There is Only Experience and Its Decay

Go ahead, break me
        down, test me until
       you’re satisfied. I want to believe

I’m constant again. I want to be split
in two, understood in parts and put back
together on an unfamiliar bed,

in an unfamiliar and seasonless city
        that may as well be foreign country—
        alphabet of photographs, language as film strip—

where there are hills that stretch flatland
feet toward sunset. It’s a riddle
to make me remember pitch or attitude

but I made out the moon, the brightness,
        the blue of the experience in question,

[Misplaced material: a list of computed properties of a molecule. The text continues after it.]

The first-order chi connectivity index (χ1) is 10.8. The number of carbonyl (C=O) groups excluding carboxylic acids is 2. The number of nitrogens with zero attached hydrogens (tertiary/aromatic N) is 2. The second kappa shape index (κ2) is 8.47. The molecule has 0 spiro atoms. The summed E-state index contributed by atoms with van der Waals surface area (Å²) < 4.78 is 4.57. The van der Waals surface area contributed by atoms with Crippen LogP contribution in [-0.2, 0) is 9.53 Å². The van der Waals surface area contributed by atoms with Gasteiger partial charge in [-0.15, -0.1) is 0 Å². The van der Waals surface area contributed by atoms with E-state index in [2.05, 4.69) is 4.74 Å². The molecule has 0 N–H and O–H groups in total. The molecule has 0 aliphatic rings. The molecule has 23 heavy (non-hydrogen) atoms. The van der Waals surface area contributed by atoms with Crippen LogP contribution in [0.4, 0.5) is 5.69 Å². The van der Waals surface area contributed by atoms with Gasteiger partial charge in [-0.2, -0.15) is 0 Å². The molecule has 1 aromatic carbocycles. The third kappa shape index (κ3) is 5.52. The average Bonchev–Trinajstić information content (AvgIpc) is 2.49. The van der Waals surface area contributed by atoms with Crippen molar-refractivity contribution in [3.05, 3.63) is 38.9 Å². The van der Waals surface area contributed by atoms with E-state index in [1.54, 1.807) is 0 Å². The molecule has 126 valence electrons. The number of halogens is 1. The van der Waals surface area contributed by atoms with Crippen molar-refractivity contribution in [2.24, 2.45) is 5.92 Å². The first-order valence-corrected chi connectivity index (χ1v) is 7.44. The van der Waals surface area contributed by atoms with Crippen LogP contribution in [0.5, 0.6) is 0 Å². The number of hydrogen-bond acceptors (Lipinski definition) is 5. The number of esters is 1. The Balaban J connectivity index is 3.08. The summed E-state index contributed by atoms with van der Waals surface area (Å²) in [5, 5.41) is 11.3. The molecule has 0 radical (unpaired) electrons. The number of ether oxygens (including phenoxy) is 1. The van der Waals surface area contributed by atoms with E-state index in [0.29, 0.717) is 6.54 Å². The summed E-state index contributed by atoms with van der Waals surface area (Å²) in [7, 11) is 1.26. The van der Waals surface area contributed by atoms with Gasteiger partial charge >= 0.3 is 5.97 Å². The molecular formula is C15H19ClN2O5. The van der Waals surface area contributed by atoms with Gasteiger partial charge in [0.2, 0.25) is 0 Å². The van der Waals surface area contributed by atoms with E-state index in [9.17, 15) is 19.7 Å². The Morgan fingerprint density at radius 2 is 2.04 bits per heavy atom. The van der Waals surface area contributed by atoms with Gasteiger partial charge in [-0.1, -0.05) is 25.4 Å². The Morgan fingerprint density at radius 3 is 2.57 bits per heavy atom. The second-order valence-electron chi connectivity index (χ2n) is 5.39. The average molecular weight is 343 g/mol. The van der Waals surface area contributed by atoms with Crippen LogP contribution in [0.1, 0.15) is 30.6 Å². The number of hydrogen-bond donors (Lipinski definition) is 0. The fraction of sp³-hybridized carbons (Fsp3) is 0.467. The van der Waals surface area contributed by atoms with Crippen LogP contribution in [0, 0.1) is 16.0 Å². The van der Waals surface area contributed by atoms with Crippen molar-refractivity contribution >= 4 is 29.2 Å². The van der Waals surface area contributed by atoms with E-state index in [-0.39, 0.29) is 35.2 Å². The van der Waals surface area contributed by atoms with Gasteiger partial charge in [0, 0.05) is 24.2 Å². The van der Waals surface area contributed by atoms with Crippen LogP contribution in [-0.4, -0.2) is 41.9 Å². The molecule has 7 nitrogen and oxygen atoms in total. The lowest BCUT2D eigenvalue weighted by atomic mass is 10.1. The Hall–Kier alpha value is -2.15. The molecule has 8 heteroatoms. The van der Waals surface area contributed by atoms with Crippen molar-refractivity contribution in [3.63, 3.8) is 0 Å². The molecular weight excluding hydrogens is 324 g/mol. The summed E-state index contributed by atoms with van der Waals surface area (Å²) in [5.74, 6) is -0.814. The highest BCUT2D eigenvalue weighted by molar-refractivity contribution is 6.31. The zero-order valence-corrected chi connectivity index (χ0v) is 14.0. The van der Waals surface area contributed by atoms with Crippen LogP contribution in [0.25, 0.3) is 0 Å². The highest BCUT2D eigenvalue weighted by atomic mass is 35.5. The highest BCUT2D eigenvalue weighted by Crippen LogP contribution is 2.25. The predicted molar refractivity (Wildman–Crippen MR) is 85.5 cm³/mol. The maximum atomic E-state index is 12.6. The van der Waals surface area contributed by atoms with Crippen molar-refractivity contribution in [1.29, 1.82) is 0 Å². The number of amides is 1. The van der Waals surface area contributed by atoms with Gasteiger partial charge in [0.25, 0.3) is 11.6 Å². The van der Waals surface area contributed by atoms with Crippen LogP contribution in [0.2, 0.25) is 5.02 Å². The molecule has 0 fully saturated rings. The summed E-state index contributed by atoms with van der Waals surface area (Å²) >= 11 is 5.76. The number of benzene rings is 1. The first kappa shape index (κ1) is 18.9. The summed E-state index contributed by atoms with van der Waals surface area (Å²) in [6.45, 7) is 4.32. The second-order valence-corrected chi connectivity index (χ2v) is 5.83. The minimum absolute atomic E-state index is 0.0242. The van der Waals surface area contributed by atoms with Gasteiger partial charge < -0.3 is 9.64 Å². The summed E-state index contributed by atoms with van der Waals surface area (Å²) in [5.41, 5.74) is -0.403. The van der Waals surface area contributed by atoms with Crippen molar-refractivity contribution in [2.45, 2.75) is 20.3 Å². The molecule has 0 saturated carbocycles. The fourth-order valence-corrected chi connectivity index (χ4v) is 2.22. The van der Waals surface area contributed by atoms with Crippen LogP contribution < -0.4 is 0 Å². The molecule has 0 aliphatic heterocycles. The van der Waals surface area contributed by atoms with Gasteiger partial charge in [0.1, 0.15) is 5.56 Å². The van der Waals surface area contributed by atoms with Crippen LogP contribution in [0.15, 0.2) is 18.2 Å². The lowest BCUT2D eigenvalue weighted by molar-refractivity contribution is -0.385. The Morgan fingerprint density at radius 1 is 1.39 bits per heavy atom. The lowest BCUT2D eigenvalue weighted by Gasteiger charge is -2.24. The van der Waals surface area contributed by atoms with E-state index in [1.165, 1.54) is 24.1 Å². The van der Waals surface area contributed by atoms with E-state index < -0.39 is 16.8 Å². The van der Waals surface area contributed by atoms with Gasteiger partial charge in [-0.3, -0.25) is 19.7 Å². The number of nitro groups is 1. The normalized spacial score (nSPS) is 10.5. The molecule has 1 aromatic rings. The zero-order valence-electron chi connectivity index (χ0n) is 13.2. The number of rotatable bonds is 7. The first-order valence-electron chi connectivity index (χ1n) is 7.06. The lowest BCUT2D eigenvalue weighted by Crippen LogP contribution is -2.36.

from behind an east-facing wall of glass.

So, toss me west then not speak.
If you want to keep me, bend me,
put your hand on my back. I’d crawl,

even beg with enthusiasm. Just ask.
What is it you can own
        without practice and observation?

There are four directions, winded and without
initials, because I want to enamel every part you.
First, with stings, then with excessive love.

Because I have only just re-learned what it means to want
and there’s not enough to regret yet.
Your memory should terrify me.

This poem’s title comes from an exhibit at the Museum of Jurassic Technology.

Melissa Severin (© 2012)